"Today, I have signed into law ... the Comprehensive Peace in Sudan Act of 2004, ... intended to help resolve conflict, reduce human suffering and encourage freedom and democracy," Bush said in a statement on Thursday.
 
The Sudan act, passed on 7 December by the US Senate and in November by the House of Representatives, aims to respond to the conflict in Darfur, providing support for the deployment of additional African Union forces to the region.

The bill also sanctions the government of Sudan for its failure to intervene to stop the atrocities in Darfur, imposing an asset freeze on senior Sudanese officials and calling for a travel ban for those officials.
 
The legislation also authorises $100 million as an incentive for the warring parties to reach a final and comprehensive peace agreement.

US Department of State spokesman Richard Boucher on Monday said the United States "is gravely concerned by the intensified violence that has been taking place in Darfur in recent days".

He added that "both sides need to pull back and respect the ceasefire".

Boucher made his remarks as African Union mediators met delegates from the Sudanese government and two main rebel groups in a bid to revive stalled talks on the fighting that has left an estimated 70,000 people dead and 1.5 million displaced.

Harmful to US

Reacting to the US bill, Sudan's chief negotiator in the Abuja peace talks with Darfur rebels, Majdhub al-Khalifa, told Aljazeera: "The US legislation would not harm the Sudanese government, and would not benefit the Darfur rebels, but would harm the interests of US companies."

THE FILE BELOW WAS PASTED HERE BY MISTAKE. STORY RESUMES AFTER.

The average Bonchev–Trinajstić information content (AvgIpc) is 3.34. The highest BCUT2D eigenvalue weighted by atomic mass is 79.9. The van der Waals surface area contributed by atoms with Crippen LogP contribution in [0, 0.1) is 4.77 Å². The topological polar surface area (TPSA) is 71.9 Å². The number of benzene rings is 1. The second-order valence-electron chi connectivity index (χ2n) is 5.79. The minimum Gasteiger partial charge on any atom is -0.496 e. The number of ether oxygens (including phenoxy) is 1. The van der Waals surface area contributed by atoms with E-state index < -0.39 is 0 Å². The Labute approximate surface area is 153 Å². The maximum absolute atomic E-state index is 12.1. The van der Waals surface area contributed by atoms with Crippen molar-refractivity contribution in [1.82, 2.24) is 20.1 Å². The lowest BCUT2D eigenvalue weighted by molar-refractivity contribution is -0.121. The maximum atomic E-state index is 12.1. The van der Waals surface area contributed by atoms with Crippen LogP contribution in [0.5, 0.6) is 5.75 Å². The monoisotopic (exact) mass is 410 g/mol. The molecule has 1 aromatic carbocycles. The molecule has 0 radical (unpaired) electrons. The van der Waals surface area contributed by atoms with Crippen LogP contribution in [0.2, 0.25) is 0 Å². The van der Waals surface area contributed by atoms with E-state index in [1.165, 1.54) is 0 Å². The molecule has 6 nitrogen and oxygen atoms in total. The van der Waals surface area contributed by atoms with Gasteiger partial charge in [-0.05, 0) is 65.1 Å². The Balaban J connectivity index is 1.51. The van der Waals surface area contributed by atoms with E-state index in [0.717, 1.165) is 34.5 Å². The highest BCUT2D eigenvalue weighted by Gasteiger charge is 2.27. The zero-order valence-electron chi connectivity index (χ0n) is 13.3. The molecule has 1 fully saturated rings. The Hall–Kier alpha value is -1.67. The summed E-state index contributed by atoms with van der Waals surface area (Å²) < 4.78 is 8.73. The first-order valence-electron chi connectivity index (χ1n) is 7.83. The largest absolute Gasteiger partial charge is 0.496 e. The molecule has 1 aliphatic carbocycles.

Up to 1.5 million people have
been displaced by the conflict

Al-Khalifa said the "so-called Comprehensive Peace in Sudan Act passed by the US Congress has not deterred Sudan from continuing its economic development, with the help of other countries such as China and a number of Southeast Asian countries, and even some European countries".

"The US law has in fact turned into sanctions against US companies, by depriving them from opportunities to participate in development projects in Sudan," he said.

Al-Khalifa added: "We are committed to peace based on our own will, while the US role is receding in Sudan due to its unwise stand, which would only increase hostility towards the US."

Turning point

The negotiator said the Sudanese government was about to sign the long awaited peace accord in Naivasha, adding that the joint statement issued by the African Union, the Sudanese government and rebel movements in Abuja last week marked a turning point from the standpoint of ending ceasefire violations and promoting peace.

Al-Khalifa said these developments indicated that negotiations would resume next month with the aim of putting an end to the crisis.

Al-Khalifa dismissed possibilities of a US move to freeze the assets of Sudanese officials and government-run businesses in the US, saying it will have no effect since no Sudanese official has assets or funds in US banks.